I read this quote from a twelfth-century verse chronicle by Wace, Roman de Rou, wherein he paraphrases the displeasure expressed by some local serfs at the neighboring nobility’s incorporation of the noncultivated lands that for these serfs had previously been a collective resource, writing, “We can go to the woods and take what we want, take fish from the fish pond, and game from the forests; we’ll have our will in the woods, the waters, and the meadows.”
“Burnt Code,” the opening poem of Christina Olivares’s debut collection, No Map of the Earth Includes Stars, startles in the intimacy of its address: “You devote years to / listening to, interpreting, misinterpreting code.” Here, Olivares’s speaker addresses her father, who is losing himself to schizophrenia. In a long series of poems in the book’s first section, “Petition,” her speaker imparts her memories, recent and long past, and those of her father, to whom the poems adhere in ways he cannot adhere to his own life.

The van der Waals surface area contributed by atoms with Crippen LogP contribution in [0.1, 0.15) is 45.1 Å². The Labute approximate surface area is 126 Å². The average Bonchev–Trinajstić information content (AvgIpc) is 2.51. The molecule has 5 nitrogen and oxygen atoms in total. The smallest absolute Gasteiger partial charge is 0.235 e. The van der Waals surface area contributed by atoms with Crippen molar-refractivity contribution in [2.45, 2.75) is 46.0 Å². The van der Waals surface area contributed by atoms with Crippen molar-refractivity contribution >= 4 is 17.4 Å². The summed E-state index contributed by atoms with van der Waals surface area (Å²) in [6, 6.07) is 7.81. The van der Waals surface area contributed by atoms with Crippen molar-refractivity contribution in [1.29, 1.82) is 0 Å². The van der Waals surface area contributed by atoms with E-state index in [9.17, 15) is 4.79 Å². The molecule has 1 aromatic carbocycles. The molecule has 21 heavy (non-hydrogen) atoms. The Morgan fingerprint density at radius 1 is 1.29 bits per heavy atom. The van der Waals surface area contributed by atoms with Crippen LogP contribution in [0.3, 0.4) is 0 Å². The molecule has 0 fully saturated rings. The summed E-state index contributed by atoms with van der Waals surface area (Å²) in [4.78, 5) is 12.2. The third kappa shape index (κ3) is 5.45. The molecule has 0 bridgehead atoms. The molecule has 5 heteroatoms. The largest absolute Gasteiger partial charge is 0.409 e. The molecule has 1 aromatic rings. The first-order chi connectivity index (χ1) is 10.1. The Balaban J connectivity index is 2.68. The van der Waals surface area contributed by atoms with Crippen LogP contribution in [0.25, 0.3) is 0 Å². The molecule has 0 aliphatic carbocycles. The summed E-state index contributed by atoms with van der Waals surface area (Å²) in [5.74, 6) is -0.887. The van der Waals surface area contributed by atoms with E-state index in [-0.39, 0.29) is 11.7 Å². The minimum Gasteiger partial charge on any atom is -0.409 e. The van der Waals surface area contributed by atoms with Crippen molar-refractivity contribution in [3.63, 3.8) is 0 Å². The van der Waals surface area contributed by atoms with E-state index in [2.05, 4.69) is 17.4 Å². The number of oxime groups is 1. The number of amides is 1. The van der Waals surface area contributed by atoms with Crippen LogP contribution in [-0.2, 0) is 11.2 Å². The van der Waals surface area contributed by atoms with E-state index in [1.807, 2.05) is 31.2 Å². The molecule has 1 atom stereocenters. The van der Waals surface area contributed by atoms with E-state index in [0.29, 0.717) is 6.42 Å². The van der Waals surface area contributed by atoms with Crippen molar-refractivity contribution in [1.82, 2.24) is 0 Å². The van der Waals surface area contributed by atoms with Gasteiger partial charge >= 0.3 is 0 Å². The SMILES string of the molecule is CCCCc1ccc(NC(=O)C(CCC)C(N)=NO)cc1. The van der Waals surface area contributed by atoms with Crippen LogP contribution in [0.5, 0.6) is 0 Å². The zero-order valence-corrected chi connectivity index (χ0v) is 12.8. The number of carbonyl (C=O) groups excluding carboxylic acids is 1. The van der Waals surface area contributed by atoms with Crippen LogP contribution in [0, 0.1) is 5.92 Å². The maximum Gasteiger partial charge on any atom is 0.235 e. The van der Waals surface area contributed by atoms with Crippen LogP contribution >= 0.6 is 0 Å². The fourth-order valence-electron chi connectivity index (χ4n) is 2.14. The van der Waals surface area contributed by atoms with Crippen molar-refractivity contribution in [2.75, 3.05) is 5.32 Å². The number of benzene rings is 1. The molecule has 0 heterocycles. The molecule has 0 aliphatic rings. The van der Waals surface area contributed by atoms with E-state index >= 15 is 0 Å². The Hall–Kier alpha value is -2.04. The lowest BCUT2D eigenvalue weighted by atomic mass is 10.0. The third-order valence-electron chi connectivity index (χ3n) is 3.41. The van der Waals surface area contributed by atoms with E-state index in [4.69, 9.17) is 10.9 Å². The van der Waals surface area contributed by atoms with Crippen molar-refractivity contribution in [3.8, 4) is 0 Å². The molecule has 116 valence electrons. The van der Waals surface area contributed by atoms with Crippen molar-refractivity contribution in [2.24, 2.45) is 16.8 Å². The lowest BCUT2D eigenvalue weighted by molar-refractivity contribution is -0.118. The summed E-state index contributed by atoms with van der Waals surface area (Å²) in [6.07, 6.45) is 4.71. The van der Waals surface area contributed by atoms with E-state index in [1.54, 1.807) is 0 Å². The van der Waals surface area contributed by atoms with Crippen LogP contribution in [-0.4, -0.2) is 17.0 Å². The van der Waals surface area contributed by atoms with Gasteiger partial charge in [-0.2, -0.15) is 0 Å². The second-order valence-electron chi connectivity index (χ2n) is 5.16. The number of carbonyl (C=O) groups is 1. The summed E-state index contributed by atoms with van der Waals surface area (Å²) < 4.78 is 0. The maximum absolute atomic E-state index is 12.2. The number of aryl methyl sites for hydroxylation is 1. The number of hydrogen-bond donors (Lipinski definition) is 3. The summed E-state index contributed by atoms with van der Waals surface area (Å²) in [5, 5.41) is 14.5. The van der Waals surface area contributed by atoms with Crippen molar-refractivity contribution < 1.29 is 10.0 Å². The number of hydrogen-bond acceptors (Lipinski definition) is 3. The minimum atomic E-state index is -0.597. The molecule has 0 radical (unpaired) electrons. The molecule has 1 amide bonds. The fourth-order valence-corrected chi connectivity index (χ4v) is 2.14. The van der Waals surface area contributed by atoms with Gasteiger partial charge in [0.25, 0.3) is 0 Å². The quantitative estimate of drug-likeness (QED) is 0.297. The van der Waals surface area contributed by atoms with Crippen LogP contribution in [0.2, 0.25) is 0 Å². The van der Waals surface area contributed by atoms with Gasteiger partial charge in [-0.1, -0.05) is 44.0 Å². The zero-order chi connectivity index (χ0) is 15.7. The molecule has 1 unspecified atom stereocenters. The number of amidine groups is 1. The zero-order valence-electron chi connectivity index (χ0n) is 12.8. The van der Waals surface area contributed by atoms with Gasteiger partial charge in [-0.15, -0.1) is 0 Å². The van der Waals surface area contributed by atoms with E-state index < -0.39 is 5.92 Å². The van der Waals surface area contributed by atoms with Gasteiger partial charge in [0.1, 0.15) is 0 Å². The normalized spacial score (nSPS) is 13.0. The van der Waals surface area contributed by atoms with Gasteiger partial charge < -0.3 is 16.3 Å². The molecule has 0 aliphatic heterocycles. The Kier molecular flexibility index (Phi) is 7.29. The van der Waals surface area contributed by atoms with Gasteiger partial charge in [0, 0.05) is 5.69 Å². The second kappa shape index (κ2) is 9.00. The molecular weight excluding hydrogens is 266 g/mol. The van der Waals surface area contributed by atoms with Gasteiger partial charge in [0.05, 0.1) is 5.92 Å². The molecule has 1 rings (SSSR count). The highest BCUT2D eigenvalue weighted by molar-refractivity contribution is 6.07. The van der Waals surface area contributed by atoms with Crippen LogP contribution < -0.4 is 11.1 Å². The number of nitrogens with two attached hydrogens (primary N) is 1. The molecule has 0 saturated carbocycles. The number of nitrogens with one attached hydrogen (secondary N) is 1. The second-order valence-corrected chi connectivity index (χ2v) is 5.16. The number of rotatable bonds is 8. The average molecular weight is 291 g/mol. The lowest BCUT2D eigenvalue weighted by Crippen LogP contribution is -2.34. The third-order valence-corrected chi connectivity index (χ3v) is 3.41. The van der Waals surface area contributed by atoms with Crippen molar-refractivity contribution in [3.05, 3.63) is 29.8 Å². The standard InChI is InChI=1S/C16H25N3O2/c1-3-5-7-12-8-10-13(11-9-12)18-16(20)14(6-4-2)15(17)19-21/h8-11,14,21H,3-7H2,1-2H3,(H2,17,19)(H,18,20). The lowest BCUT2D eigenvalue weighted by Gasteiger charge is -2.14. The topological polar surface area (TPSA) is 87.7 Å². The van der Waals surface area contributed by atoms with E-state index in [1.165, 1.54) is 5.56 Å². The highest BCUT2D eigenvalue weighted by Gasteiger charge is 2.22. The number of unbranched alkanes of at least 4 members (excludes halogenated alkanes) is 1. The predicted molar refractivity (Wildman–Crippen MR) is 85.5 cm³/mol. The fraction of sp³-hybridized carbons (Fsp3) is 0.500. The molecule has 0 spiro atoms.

Brandon Brown’s Top 40 is forty poems of forty sentences, each sequentially titled with the name of a song from America’s Top 40 with Ryan Seacrest, where the first poem’s title is the fortieth song of the countdown on September 14, 2013, and the title of the last poem is number 1.
Pop music is an ecstasy for Brown, and it has both collectivity and isolation in it. He writes: